Padres remain in Dodgers’ shadow

Despite being in second place in the National League West, the San Diego Padres are 20.5 games behind the Los Angeles Dodgers.

SAN DIEGO — The San Diego Padres are currently in second place in the National League West and in a tight race with the Philadelphia Phillies for the second Wild Card spot, separated by only 1.5 games, while holding firm to the third and final playoff spot with a two-game lead.

The Padres have also set a new sellout record at Petco Park with 25 games, topping their inaugural year.

“It’s a great feeling,” Padres second baseman Jake Cronenworth said on Saturday, “especially when you have your own crowd behind you.”

The only thing that is putting a damper on the Padres’ excitement this season is the continuing dominance of the Los Angeles Dodgers. Despite being in second place, the Padres are 20.5 games behind the Dodgers. The Houston Astros are the only other first place team with a double-digit divisional lead.

The Friars failed to win a series against the Dodgers for the eighth straight meeting after falling 11-2 on Sunday. The last time San Diego has won a series against Los Angeles was on June 21-23, 2021.

“We’re not playing bad,” Cronenworth said. “They’re obviously the team they are this year … so you can’t expect to sweep them. You’d like to. You’d like to get some wins and win a series, but when they’re playing like the way they are and pitching like the way they are it’s pretty tough.”

The Padres were expecting Fernando Tatis to return this season but his PED suspension put the star shortstop on the shelf throughout 2022. (Photos by Tony Capobianco)

This is also the second straight season in which the Padres initially thought to have gained in the trade deadline failed to materialize. After losing Fernando Tatis Jr. for the season for various reasons, all of which self-inflicted, San Diego won the Juan Soto sweepstakes during the trade deadline. Soto was highly sought after hitting 20 home runs before the All-Star break, but has hit only four home runs and is batting measly .214 since the Midsummer Classic. Josh Bell was acquired alongside Soto, but has seemingly stopped hitting the moment he arrived to San Diego, going from hitting .301 in the first 103 games to .205 in the 35 games since the trade.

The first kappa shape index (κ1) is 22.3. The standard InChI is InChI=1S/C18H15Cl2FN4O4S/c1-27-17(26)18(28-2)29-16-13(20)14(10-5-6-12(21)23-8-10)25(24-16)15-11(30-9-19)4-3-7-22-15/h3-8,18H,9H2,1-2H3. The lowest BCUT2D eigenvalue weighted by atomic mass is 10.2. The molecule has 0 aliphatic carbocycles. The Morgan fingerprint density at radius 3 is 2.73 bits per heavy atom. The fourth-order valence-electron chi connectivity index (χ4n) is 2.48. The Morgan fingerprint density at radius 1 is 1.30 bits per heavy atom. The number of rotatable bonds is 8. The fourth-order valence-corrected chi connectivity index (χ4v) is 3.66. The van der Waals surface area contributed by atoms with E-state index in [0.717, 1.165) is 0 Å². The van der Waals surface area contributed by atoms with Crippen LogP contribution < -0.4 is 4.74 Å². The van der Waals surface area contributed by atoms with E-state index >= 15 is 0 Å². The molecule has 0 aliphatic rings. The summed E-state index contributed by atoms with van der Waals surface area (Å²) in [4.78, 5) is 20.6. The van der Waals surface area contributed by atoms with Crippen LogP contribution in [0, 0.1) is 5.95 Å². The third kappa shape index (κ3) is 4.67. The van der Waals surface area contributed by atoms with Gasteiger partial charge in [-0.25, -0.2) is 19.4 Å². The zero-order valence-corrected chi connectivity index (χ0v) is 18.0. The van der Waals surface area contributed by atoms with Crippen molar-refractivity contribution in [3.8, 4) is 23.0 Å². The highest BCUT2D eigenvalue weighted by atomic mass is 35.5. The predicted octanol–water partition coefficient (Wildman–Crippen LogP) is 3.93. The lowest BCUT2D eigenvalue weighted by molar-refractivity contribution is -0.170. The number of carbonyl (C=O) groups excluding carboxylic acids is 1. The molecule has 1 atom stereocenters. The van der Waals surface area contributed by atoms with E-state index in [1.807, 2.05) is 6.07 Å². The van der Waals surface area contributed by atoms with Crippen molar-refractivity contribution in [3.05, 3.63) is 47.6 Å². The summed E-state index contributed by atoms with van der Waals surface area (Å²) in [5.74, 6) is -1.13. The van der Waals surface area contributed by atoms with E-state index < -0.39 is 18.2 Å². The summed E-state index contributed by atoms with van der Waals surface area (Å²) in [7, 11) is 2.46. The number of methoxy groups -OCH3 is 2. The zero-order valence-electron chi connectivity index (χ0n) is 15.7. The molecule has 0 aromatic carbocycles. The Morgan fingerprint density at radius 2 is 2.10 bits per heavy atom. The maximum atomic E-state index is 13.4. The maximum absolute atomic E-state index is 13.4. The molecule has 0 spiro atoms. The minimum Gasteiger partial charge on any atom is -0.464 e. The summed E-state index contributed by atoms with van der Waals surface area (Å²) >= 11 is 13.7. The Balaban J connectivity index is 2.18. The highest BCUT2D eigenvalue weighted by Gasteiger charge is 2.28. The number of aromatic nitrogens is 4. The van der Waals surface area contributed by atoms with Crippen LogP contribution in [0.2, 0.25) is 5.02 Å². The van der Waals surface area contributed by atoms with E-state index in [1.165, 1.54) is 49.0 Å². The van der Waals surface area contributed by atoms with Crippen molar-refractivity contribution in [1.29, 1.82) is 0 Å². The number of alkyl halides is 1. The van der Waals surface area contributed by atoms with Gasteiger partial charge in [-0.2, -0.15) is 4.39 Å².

The starting rotation was supposed to rival the Dodgers after the spring training trade with Oakland for Sean Manaea, but he’s the only starter on the staff with an ERA above 5.00. The Padres swapped the second leading saves getter with the league leader in saves but since the trade, Josh Hader has given up 13 runs on 13 hits over 8.2 innings in 11 appearances and was swiftly moved off the closer’s role.

A big reason why the trade fails won’t sink their playoff chances this time around is Manny Machado. The star third baseman has been one of the few big contracts in baseball that is playing up to the price, leading the team with 28 home runs, 90 RBI, a .301 batting average and a .910 OPS.

The remaining schedule does nothing to ease the minds of the fan base. The Padres first travel to Seattle to face a Mariners team desperate to end the longest active playoff drought in baseball. Then they take on the young and feisty Arizona Diamondbacks in the desert before hosting the first place St. Louis Cardinals led by a legend in pursuit of history.

After a weekend series against the last place Rockies in the only stadium where they’re actually good, the Padres get one last chance to win a regular season series against the Dodgers. The struggling Chicago White Sox and San Francisco Giants round out the season. Whether or not the Padres escape September with a ticket to the postseason is anybody’s guess.

“We just want to start playing consistent baseball,” Padres manager Bob Melvin said. “We do it for a period of time, and then other times not so much. It’s more about us than anything else.”

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